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1 Series - 3 and 5 doors E81/E87 (2007 - ...) - Enhancement of fuel economy

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1 Series - 3 and 5 doors E81/E87 (2007 - ...)
Interior Design and Power
Brake Energy Regeneration and More
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Enhancement of fuel economy
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Further enhancement of fuel economy: automatic Start/Stop for zero fuel consumption.
Reducing average fuel consumption was the topmost objective in developing the power units for the new BMW 1 Series. Hence, BMW is once again making a significant contribution to the self-commitment by the European automotive industry to reduce the CO2 emissions of all newly registered European cars to a fleet average of 140 grams/km by the year 2008. Indeed, to continue the process of reducing fuel consumption and, accordingly, emissions from the engine, BMW’s engine development specialists have in the meantime introduced a number of significant innovations in various areas.
Apart from improvements and new concepts affecting the engine directly, they have made substantial progress also on the ancillary units around the engine.
An important part of this concept is the automatic Start/Stop function featured in combination with BMW’s new four-cylinder gasoline and diesel engines on all manual gearbox versions of the BMW 1 Series. This system automatically switches off the engine whenever it is not needed, thus reducing fuel consumption when stopping at the traffic lights, for example, to zero: As soon as the driver moves the gear selector lever to its neutral position and takes his foot off the clutch, electronic engine management will switch off the engine completely. To start the engine once again, all the driver has to do is press down the clutch pedal, the engine then starting instantaneously without any further action on the part of the driver.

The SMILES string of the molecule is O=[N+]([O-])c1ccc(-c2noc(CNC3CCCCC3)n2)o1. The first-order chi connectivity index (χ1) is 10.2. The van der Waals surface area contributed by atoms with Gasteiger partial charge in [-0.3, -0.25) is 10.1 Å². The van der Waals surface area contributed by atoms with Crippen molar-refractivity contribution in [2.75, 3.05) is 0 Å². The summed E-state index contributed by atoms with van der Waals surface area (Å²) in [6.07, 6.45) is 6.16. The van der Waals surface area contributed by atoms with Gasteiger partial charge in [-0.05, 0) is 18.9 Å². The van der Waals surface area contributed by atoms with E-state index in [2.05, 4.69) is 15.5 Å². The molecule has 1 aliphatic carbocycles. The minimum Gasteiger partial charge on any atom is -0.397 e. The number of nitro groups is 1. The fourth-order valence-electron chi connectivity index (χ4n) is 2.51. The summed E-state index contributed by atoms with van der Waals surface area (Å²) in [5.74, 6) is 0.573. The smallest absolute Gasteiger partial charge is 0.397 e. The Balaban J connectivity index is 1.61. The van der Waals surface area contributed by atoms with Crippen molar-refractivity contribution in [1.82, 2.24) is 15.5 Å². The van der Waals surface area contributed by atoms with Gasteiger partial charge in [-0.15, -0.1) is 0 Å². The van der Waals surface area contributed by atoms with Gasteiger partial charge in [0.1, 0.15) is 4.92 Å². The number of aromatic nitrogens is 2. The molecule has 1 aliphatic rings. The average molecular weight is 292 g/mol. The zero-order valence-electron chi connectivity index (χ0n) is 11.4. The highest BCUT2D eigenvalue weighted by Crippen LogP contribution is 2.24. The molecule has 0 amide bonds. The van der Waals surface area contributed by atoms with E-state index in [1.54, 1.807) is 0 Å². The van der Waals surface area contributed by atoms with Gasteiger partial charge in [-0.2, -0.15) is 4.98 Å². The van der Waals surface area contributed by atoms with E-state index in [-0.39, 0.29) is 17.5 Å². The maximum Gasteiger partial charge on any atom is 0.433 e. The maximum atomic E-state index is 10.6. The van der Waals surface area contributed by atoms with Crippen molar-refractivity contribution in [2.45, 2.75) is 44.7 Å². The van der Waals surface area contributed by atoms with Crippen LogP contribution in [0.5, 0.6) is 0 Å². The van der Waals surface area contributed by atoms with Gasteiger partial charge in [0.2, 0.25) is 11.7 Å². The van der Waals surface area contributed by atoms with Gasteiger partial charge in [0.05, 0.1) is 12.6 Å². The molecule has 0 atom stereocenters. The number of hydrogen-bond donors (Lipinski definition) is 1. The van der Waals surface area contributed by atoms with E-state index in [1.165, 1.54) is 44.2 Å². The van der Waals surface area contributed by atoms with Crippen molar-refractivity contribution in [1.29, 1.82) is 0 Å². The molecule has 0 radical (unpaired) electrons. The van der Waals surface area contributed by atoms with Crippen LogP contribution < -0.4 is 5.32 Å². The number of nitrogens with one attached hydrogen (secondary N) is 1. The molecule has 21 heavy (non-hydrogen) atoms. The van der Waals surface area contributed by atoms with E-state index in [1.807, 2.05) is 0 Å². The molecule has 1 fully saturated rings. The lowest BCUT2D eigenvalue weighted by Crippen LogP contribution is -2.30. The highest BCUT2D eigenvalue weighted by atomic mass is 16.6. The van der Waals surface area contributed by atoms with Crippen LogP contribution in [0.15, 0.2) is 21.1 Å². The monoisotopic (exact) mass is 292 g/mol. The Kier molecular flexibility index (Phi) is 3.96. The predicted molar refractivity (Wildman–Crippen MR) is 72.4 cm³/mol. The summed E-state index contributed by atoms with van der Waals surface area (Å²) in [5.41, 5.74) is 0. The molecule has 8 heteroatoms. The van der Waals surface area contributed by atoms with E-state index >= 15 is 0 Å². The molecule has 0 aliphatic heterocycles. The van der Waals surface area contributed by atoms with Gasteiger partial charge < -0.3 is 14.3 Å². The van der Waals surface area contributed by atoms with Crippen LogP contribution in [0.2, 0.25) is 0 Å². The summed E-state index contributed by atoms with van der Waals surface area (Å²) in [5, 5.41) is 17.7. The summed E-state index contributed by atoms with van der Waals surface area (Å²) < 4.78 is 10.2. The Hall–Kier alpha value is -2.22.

In the EU test cycle this function helps to significantly reduce average fuel consumption, providing particular savings above all when driving most of the time in city traffic.


The automatic Start/Stop function is activated each time the driver starts the engine and is used in practice as soon as the oil in the engine has reached its normal operating temperature.
For reasons of safety and motoring comfort, the automatic Start/Stop function is deactivated under certain conditions, for example if the battery is almost flat or in very high (more than 30 oC/86 o F) or very low (below 3 oC/36 o F) outside temperatures. The engine will also go on running during a short interim stop as long as the interior temperature within the passenger compartment has not yet reached the level chosen on the air conditioning or if heating power is required to de-ice or de-mist the windscreen. And last but not least, the driver is able to deactivate automatic Start/Stop at any time simply by pressing a button.
Whenever the engine has been automatically switched off, it will start again without delay as soon as the battery charge reaches too low a level, as soon as pressure within the brake system drops below a certain point – for example after the driver has pressed down the brake pedal several times with the engine switched off – or if the vehicle starts to roll forwards or backwards.